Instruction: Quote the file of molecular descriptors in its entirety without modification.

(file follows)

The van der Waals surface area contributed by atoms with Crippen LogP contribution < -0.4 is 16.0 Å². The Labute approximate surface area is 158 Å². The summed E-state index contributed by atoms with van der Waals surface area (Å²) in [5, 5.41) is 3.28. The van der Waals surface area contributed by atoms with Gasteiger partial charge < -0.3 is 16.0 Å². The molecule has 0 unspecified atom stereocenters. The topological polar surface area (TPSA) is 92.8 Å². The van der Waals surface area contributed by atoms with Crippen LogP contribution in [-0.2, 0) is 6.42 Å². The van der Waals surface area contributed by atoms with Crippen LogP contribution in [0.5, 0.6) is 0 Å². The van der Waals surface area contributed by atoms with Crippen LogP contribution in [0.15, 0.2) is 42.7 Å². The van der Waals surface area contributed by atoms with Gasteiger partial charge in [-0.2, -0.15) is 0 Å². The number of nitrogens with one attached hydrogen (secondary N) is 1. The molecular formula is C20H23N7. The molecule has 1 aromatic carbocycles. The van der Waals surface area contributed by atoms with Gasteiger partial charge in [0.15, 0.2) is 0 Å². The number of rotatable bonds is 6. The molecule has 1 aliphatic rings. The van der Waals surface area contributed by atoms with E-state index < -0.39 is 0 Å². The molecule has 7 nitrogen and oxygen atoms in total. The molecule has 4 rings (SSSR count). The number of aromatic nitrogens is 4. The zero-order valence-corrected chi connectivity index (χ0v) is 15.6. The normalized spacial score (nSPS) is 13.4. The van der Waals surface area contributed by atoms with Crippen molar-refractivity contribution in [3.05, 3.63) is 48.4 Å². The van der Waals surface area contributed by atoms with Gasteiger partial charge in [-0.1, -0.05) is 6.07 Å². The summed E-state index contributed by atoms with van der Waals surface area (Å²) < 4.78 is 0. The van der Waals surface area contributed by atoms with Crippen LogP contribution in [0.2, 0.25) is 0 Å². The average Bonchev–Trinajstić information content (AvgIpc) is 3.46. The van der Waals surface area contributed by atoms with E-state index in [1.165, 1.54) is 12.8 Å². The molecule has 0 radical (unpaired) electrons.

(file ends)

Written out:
The van der Waals surface area contributed by atoms with Crippen LogP contribution < -0.4 is 16.0 Å². The Labute approximate surface area is 158 Å². The summed E-state index contributed by atoms with van der Waals surface area (Å²) in [5, 5.41) is 3.28. The van der Waals surface area contributed by atoms with Gasteiger partial charge < -0.3 is 16.0 Å². The molecule has 0 unspecified atom stereocenters. The topological polar surface area (TPSA) is 92.8 Å². The van der Waals surface area contributed by atoms with Crippen LogP contribution in [-0.2, 0) is 6.42 Å². The van der Waals surface area contributed by atoms with Crippen LogP contribution in [0.5, 0.6) is 0 Å². The van der Waals surface area contributed by atoms with Crippen LogP contribution in [0.15, 0.2) is 42.7 Å². The van der Waals surface area contributed by atoms with Gasteiger partial charge in [-0.2, -0.15) is 0 Å². The number of nitrogens with one attached hydrogen (secondary N) is 1. The molecular formula is C20H23N7. The molecule has 1 aromatic carbocycles. The van der Waals surface area contributed by atoms with Gasteiger partial charge in [0.15, 0.2) is 0 Å². The number of rotatable bonds is 6. The molecule has 1 aliphatic rings. The van der Waals surface area contributed by atoms with E-state index < -0.39 is 0 Å². The molecule has 7 nitrogen and oxygen atoms in total. The molecule has 4 rings (SSSR count). The number of aromatic nitrogens is 4. The zero-order valence-corrected chi connectivity index (χ0v) is 15.6. The normalized spacial score (nSPS) is 13.4. The van der Waals surface area contributed by atoms with Crippen molar-refractivity contribution in [3.05, 3.63) is 48.4 Å². The van der Waals surface area contributed by atoms with Gasteiger partial charge in [-0.1, -0.05) is 6.07 Å². The summed E-state index contributed by atoms with van der Waals surface area (Å²) < 4.78 is 0. The van der Waals surface area contributed by atoms with Crippen LogP contribution in [0.2, 0.25) is 0 Å². The average Bonchev–Trinajstić information content (AvgIpc) is 3.46. The van der Waals surface area contributed by atoms with E-state index in [1.165, 1.54) is 12.8 Å². The molecule has 0 radical (unpaired) electrons.